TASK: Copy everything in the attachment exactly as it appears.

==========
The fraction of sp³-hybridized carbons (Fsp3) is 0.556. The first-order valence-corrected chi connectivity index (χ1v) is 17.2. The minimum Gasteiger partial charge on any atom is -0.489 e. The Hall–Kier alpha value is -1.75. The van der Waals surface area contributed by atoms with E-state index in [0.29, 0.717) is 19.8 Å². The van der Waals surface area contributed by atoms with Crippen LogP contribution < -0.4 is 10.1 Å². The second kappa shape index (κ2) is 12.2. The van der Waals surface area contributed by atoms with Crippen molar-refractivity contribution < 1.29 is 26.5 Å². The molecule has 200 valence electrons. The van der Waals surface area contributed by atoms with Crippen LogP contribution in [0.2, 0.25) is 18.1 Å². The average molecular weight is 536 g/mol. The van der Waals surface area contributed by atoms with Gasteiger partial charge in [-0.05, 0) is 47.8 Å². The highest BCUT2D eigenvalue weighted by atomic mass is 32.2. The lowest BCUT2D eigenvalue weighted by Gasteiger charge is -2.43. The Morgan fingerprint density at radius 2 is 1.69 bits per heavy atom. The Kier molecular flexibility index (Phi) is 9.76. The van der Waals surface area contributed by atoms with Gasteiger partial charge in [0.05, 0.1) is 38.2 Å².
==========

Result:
The fraction of sp³-hybridized carbons (Fsp3) is 0.556. The first-order valence-corrected chi connectivity index (χ1v) is 17.2. The minimum Gasteiger partial charge on any atom is -0.489 e. The Hall–Kier alpha value is -1.75. The van der Waals surface area contributed by atoms with E-state index in [0.29, 0.717) is 19.8 Å². The van der Waals surface area contributed by atoms with Crippen LogP contribution < -0.4 is 10.1 Å². The second kappa shape index (κ2) is 12.2. The van der Waals surface area contributed by atoms with Crippen molar-refractivity contribution < 1.29 is 26.5 Å². The molecule has 200 valence electrons. The van der Waals surface area contributed by atoms with Crippen LogP contribution in [0.2, 0.25) is 18.1 Å². The average molecular weight is 536 g/mol. The van der Waals surface area contributed by atoms with Gasteiger partial charge in [-0.05, 0) is 47.8 Å². The highest BCUT2D eigenvalue weighted by atomic mass is 32.2. The lowest BCUT2D eigenvalue weighted by Gasteiger charge is -2.43. The Morgan fingerprint density at radius 2 is 1.69 bits per heavy atom. The Kier molecular flexibility index (Phi) is 9.76. The van der Waals surface area contributed by atoms with Gasteiger partial charge in [0.05, 0.1) is 38.2 Å².